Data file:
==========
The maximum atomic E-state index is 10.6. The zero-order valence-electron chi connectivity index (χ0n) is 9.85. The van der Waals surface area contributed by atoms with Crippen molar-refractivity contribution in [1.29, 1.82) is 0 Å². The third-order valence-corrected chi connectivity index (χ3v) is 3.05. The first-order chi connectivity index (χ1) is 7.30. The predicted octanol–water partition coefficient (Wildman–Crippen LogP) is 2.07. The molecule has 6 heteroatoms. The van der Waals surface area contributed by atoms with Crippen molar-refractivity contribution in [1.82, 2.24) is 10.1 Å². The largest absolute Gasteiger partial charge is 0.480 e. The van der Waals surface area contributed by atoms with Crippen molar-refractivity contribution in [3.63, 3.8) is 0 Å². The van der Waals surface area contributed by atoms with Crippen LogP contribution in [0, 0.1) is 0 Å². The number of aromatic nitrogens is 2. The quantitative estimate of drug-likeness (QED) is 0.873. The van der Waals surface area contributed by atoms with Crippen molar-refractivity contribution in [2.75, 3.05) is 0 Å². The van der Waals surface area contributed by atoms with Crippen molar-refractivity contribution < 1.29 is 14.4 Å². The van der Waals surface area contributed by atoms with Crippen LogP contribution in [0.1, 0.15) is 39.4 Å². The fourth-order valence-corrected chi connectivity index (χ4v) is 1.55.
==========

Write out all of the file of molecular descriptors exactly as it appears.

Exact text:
The maximum atomic E-state index is 10.6. The zero-order valence-electron chi connectivity index (χ0n) is 9.85. The van der Waals surface area contributed by atoms with Crippen molar-refractivity contribution in [1.29, 1.82) is 0 Å². The third-order valence-corrected chi connectivity index (χ3v) is 3.05. The first-order chi connectivity index (χ1) is 7.30. The predicted octanol–water partition coefficient (Wildman–Crippen LogP) is 2.07. The molecule has 6 heteroatoms. The van der Waals surface area contributed by atoms with Crippen molar-refractivity contribution in [1.82, 2.24) is 10.1 Å². The largest absolute Gasteiger partial charge is 0.480 e. The van der Waals surface area contributed by atoms with Crippen molar-refractivity contribution in [3.63, 3.8) is 0 Å². The van der Waals surface area contributed by atoms with Crippen LogP contribution in [0, 0.1) is 0 Å². The number of aromatic nitrogens is 2. The quantitative estimate of drug-likeness (QED) is 0.873. The van der Waals surface area contributed by atoms with Crippen molar-refractivity contribution in [2.75, 3.05) is 0 Å². The van der Waals surface area contributed by atoms with Crippen molar-refractivity contribution < 1.29 is 14.4 Å². The van der Waals surface area contributed by atoms with Crippen LogP contribution in [0.1, 0.15) is 39.4 Å². The fourth-order valence-corrected chi connectivity index (χ4v) is 1.55.